SATO Hitoshi (Institute of Developing Economies)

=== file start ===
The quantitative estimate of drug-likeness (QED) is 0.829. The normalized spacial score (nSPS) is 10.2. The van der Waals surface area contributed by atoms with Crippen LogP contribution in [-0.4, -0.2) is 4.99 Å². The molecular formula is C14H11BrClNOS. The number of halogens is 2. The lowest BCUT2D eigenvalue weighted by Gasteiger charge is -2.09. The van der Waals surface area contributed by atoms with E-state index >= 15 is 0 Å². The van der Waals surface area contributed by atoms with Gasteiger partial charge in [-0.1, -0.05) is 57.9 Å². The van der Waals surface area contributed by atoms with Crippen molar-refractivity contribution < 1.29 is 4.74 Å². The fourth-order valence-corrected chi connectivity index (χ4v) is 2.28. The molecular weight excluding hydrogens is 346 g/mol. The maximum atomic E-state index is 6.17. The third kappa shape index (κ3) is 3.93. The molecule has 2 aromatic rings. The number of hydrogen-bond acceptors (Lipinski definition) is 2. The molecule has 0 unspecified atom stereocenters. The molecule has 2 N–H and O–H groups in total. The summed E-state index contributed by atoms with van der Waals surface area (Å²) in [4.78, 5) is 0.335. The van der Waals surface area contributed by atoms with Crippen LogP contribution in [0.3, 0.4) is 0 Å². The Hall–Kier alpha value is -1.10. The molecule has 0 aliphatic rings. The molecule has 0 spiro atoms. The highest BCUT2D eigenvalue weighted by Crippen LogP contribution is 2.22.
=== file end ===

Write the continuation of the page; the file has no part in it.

Firm-evel data often show different modes of market access by firms with the same productivity levels, which is a mere knife-edge case in the basic firm heterogeneity model. This paper examines the foreign direct investment (FDI) decisions of individual firms with a simple framework, where firms and managers have to make matches for production. We find that predicted distributions of FDI firms are much more akin to real data than those suggested by the basic firm heterogeneity model, namely, there exists a range of firm productivities in which more productive firms may export while less productive firms may undertake FDI. Such a range of firm productivities becomes wider when either matching frictions increase or trade costs decline. Furthermore, matching frictions hurt production efficiency more for productive FDI firms than for less productive FDI firms.